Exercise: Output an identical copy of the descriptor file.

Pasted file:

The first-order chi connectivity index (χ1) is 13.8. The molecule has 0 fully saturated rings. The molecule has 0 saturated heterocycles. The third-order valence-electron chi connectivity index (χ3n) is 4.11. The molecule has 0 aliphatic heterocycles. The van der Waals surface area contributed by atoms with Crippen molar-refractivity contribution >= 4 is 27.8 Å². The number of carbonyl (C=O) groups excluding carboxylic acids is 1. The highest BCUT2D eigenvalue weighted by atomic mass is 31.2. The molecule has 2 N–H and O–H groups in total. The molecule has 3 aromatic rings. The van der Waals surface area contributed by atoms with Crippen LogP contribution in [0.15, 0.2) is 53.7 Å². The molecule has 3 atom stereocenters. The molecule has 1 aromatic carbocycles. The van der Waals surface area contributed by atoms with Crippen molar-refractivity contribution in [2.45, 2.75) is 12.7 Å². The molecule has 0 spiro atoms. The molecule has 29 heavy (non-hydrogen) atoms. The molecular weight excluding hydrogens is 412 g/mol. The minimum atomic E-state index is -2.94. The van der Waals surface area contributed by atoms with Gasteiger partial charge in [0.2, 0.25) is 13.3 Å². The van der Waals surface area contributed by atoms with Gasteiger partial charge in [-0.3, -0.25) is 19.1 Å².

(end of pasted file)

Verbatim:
The first-order chi connectivity index (χ1) is 13.8. The molecule has 0 fully saturated rings. The molecule has 0 saturated heterocycles. The third-order valence-electron chi connectivity index (χ3n) is 4.11. The molecule has 0 aliphatic heterocycles. The van der Waals surface area contributed by atoms with Crippen molar-refractivity contribution >= 4 is 27.8 Å². The number of carbonyl (C=O) groups excluding carboxylic acids is 1. The highest BCUT2D eigenvalue weighted by atomic mass is 31.2. The molecule has 2 N–H and O–H groups in total. The molecule has 3 aromatic rings. The van der Waals surface area contributed by atoms with Crippen LogP contribution in [0.15, 0.2) is 53.7 Å². The molecule has 3 atom stereocenters. The molecule has 1 aromatic carbocycles. The van der Waals surface area contributed by atoms with Crippen molar-refractivity contribution in [2.45, 2.75) is 12.7 Å². The molecule has 0 spiro atoms. The molecule has 29 heavy (non-hydrogen) atoms. The molecular weight excluding hydrogens is 412 g/mol. The minimum atomic E-state index is -2.94. The van der Waals surface area contributed by atoms with Gasteiger partial charge in [0.2, 0.25) is 13.3 Å². The van der Waals surface area contributed by atoms with Gasteiger partial charge in [-0.3, -0.25) is 19.1 Å².